Girl Behind Barbed Wire
During the 1930s a growing number of Germans and Austrians immigrated to Britain, other European countries and the United States, driven both by adverse economic conditions and increasing political and racial persecution under the Nazi regime. By September 1939, the number of German-speaking émigrés in Britain amounted to an estimated 70,000 – among them a significant number of academics, artists and designers.
At the outbreak of war, former German and Austrian citizens resident in Britain were declared ‘enemy aliens’. After an initially cautious approach, the fear of invasion and resulting media agitation led to the internment of the majority of male and a number of female ‘aliens’ during the early summer of 1940. Mainland transit camps were set up, from which internees were transferred to more permanent camps across Britain and the Commonwealth. Huyton, a recently completed housing estate outside Liverpool, temporarily housed artists including Alfred Lomnitz (‘Lom’), Martin Bloch, Walter Nessler and Samson Schames.
Lom had worked as a painter and commercial artist prior to leaving Germany in 1933 and continued this dual career in England. Within a year of his release an autobiographical account of his internment was published by Macmillan in 1941, ‘the first account of life in an English internment camp for aliens’, with a striking cover design of a figure silhouetted against coils of barbed wire. The tone of the synopsis and the title itself, Never Mind, Mr Lom (apparently the cheery parting given by Lom’s charlady as he was escorted from home by two detectives, leaving behind his mother and schoolboy son), suggests a very British attitude to internment, a condition to be borne stoically and to be turned to its best advantage. Indeed, Lom described Huyton as a place where ‘[…] every corner of the camp is a potential picture’. Furthemore, ‘the quietness of life and absence of any external distraction gave a splendid opportunity for more concentrated work than would have been possible in the normal way of life.’ Given a room to paint in by the Company Captain, Lom describes making a collapsible easel from salvaged wooden posts and door hinges, using a piece of slate as palette and, at least initially, working with watercolours and cartridge paper brought from home. When the paper ran out he used newspapers to paint on, describing the satisfying effect of applying watercolour over type and images.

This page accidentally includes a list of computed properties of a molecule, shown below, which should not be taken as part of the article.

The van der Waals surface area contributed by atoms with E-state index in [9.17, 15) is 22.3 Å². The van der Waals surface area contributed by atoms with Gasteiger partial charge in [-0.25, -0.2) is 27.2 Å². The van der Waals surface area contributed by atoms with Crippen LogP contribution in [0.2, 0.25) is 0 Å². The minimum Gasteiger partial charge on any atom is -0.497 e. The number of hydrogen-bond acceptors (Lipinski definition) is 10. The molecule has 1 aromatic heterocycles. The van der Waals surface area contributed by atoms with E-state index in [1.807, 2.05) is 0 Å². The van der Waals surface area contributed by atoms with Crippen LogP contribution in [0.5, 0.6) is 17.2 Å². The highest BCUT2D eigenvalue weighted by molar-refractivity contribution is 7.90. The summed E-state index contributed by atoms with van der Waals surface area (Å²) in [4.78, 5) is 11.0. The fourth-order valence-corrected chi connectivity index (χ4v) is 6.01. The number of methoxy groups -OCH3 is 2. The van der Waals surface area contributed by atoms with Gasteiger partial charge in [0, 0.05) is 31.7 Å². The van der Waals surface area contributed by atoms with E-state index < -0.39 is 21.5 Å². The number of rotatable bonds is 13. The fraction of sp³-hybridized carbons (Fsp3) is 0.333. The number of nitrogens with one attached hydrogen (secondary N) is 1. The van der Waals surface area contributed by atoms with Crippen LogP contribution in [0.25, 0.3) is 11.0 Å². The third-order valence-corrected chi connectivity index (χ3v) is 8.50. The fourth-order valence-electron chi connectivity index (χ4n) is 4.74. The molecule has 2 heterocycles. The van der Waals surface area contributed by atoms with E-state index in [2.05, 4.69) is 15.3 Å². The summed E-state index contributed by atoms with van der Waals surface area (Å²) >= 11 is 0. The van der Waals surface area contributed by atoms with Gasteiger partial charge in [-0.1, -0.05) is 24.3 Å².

Little is known of Lom’s career post-internment, though the onset of Parkinson’s curtailed his artistic activities. He received particular support from Cyril J. Ross, Ben Uri’s treasurer, who provided studio space and employment within his furrier business, Swears & Wells, and bequeathed a number of artworks to Ben Uri following Lom’s death in 1954. These include Girl behind Barbed Wire, undated but clearly inspired by internment. Ben Uri held a retrospective in 1954, but Lom’s reputation remained largely ignored until the 1980s when John Denham featured his work in a solo and group show. Ben Uri has 28 works by Lomnitz.